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***(UK) 11% INCREASE in kids with SPED needs last year in Britain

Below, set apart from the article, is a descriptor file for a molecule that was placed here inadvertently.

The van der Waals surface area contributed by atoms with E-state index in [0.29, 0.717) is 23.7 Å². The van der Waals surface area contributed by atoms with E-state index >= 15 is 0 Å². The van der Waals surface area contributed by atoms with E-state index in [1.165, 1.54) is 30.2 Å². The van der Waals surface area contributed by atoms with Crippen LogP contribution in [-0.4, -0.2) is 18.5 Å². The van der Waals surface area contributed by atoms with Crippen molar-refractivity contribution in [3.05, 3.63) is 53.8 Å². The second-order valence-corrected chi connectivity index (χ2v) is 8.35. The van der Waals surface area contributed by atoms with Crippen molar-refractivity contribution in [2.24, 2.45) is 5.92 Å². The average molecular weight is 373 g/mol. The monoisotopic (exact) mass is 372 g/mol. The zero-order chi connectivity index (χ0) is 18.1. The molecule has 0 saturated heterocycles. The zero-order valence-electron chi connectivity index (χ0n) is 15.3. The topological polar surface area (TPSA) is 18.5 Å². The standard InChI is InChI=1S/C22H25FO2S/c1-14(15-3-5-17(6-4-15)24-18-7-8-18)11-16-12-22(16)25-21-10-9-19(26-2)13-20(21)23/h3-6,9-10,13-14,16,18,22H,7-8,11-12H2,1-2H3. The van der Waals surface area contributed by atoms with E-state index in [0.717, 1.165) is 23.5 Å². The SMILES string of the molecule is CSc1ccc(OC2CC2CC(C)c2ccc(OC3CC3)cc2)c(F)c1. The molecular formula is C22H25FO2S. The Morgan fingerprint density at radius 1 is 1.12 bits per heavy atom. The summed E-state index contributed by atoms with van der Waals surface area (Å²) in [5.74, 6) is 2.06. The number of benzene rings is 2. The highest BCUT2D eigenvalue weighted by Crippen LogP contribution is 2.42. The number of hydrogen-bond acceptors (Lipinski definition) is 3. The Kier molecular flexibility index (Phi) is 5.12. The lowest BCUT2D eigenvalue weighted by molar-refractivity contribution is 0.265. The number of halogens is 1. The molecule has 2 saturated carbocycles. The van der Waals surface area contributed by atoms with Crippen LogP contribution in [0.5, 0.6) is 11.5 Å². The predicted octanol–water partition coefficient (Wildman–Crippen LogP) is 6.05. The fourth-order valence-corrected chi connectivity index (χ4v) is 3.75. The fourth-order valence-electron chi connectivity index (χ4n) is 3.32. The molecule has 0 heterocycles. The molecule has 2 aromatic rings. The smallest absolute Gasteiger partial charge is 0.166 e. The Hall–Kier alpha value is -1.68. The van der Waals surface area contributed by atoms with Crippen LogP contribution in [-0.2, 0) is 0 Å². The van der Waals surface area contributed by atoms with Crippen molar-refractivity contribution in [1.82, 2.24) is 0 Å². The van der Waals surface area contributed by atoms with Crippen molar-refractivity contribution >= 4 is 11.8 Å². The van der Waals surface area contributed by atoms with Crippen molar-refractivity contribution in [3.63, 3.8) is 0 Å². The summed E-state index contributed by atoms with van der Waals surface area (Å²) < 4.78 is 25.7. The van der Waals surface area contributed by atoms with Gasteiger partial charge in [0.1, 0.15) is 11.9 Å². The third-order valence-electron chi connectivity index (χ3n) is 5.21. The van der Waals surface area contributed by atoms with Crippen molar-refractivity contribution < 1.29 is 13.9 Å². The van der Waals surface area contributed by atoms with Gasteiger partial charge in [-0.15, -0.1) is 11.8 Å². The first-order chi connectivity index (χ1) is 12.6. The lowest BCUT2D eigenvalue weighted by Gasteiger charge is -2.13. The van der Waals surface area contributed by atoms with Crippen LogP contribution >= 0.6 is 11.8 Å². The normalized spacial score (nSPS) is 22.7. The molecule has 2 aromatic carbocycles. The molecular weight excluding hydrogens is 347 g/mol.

May 30, 2019, LGO London: Special needs support up 11% in a year The number of children and young people with special educational needs (SEN) being supported by councils increased last year by 11%, government figures released today show. The Department for Education said there were 354,000 individuals with education, health and care plans (EHC) in January this year, compared to 319,800 at the same date in 2018. The increase has been driven by increases across all age groups, with the largest rises in the 20-25 age group (32%) and 0-5 (13%). A total of 48,907 plans were issued throughout 2018, an increase of 16% on 2017…. EHC plans, a legal document that identifies educational, health and social needs and sets out the additional support required, were introduced under the Children and Families Act 2014. This extended the statutory duty on councils to support young people to the age of 25 and required councils to transfer children and young people from previous statements of need by 31 March 2018, factors which may have been behind some of the increase in the past year. However, between 2014 and 2018, the number of children and young people with an EHC or statement of SEN increased by 35%.... The figures show 39.2% of children with EHC plans are now receiving support in mainstream schools and 38.6% in special schools. Councils have warned of a rapid and unprecedented rise in demand for SEN support. Recent research commissioned by the Local Government Association found that overspends of the high needs block of education funding will rise to £1.5bn by 2021. In December, the government pledged an additional £250m over the next two years for councils to provide support for children on EHC plans. DfE earlier this month issued a call for evidence on funding for special educational needs and disabilities. Chief secretary to the Treasury Liz Truss soon after said: ”More funding is needed in special educational needs and children’s services, and I am looking at that in the spending review.”


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